I first ‘discovered’ needle felting through Instagram and Pinterest. I saw some photos of some really lifelike little woollen animals and found myself wondering how they had been made. Felt was mentioned in the description which confused me as I knew felt to be a type of material.

Felt mushroom 1

Soon after I saw a stall of needle felting at a local craft market and a couple of months after that, a lady came to my older two girls’ guide group and did a needle felt activity with them.

I turned the resulting gingerbread men over and over in my hands as I asked my daughters how they were made.

‘You get some wool and poke it with a needle’, I was told. I didn’t understand how it could work but I liked the shape and the feel of the ornaments and thought I’d like a have a go ‘sometime’.

I don’t consider myself a very creative person, although I do sometimes feel an urge to make things. A couple of years I had a brief flirtation with crochet, but it took too long for my liking ( DH calls me instant gratification woman) and I found it difficult to read the patterns.

Felt Tardis 1

When I was doing a wishlist on Amazon for my birthday in July, I found a Heidifeathers felting kit and impulsively popped it on my list. I had never mentioned that I wanted one to another living soul before, so it got ignored and I forgot all about it.

feltfox 1

But then it was still there when I revisited my wishlist for Christmas, and this time Santa took pity on me and I was given one on December the 25th.

Felt bear with cupcake

By Boxing Day, I had it open and with the help of the little booklet included, I had soon made my first model; a little robin ( below right). It wasn’t very good but once I’d finished, I had the general idea and had learnt not to poke small models too enthusiastically when you are holding them with your bare fingers.

felt robin1 and penguin1

Next came a little penguin ( above left), which wasn’t much better, but then I decided I didn’t really like following patterns so started to try and recreate things from Pinterest and photos.

Felt pengy2

Like most things in life, practice makes – well not perfect, but hopefully you can see I have improved a little.

Felt pengchick
There are a lot of very helpful How-To videos on YouTube, as well as some very friendly Facebook groups devoted to Needle Felting.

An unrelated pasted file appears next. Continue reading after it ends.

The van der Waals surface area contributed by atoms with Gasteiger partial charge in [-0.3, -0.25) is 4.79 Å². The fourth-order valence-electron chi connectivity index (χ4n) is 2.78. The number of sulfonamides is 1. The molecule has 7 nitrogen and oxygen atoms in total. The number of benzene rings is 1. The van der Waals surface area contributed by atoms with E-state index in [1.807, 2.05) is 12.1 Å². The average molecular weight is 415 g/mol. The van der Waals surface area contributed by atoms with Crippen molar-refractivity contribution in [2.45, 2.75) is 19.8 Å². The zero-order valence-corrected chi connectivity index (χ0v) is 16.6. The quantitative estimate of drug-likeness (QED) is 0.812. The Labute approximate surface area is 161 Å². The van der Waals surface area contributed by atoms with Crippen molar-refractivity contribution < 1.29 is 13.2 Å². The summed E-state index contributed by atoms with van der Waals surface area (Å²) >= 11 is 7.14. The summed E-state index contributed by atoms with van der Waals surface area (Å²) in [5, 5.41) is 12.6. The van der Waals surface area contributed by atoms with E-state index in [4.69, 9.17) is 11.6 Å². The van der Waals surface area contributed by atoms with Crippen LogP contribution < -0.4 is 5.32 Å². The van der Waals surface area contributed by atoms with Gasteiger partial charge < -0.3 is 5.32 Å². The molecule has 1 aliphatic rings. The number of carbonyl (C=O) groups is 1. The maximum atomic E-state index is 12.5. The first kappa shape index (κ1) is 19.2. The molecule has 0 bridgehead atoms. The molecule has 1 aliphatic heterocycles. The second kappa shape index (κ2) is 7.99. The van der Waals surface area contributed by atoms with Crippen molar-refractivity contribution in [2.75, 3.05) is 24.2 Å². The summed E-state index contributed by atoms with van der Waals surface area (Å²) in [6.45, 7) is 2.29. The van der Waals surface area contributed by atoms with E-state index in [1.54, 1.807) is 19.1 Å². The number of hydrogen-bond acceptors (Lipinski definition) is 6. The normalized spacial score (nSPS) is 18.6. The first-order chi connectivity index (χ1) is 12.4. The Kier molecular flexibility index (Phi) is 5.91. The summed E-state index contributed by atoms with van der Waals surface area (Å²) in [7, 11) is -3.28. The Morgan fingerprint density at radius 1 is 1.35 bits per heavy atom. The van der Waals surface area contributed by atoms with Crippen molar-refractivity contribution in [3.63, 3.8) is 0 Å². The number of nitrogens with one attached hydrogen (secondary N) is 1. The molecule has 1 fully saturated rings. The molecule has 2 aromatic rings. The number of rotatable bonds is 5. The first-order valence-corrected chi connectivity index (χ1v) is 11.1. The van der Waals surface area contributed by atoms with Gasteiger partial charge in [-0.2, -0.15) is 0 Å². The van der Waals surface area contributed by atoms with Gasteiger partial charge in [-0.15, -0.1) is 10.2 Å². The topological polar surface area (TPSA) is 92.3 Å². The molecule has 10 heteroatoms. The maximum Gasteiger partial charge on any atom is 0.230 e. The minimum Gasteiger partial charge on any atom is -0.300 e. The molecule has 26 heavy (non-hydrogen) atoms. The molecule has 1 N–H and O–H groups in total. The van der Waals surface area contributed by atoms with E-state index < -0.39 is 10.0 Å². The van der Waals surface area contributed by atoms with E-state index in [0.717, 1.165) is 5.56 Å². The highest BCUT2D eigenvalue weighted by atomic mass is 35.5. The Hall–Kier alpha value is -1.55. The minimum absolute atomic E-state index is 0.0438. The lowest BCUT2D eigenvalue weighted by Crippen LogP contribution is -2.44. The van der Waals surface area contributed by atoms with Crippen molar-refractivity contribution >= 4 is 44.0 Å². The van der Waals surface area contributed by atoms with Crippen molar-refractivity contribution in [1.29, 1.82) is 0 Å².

Little felt cupcake

This is a really satisfying and easy craft where you don’t need a lot of kit to get started, so if you’ve ever fancied trying your hand at a form of sculpture you should give it a go. Making something recognisable doesn’t take long and isn’t hard.

Felt Kiwi

The main problem is it is a bit addictive and my wool stash has now outgrown the original box the kit came in. And what do you do with the finished products?

felt black lab

The kids tend to claim their favourites and I give away as many as I can. I still have a bunch left over though, but it’s okay- I have a plan.

Wonky donkey 1

My aim now is to make a few things every week and try to sell them at our school’s summer fair.

Felt Owl
With any luck I might make enough to buy some more wool and needles and start all over again.

Felt poop emoji

Do you have a favourite?


Review: Flair Plasticine

When you have kids of a certain age, there are a number of arts and crafts materials that you learn to keep in the cupboard for a rainy day.

Pens and paper, sticker books, coloured card, googly eyes, foam shapes and plasticine live in ours. These items have been incorporated into many a school project and craft session, but to be honest our plasticine had seen better days.

We no longer had blocks of different coloured modelling clay, instead we had a rather hairy lump of grey green stuff that lived in a plastic container at the back of our craft cupboard. I didn’t blame the kids for not wanting to play with it and when we were offered a selection of bright and colourful plasticine sets from Flair I  accepted gratefully on their behalf.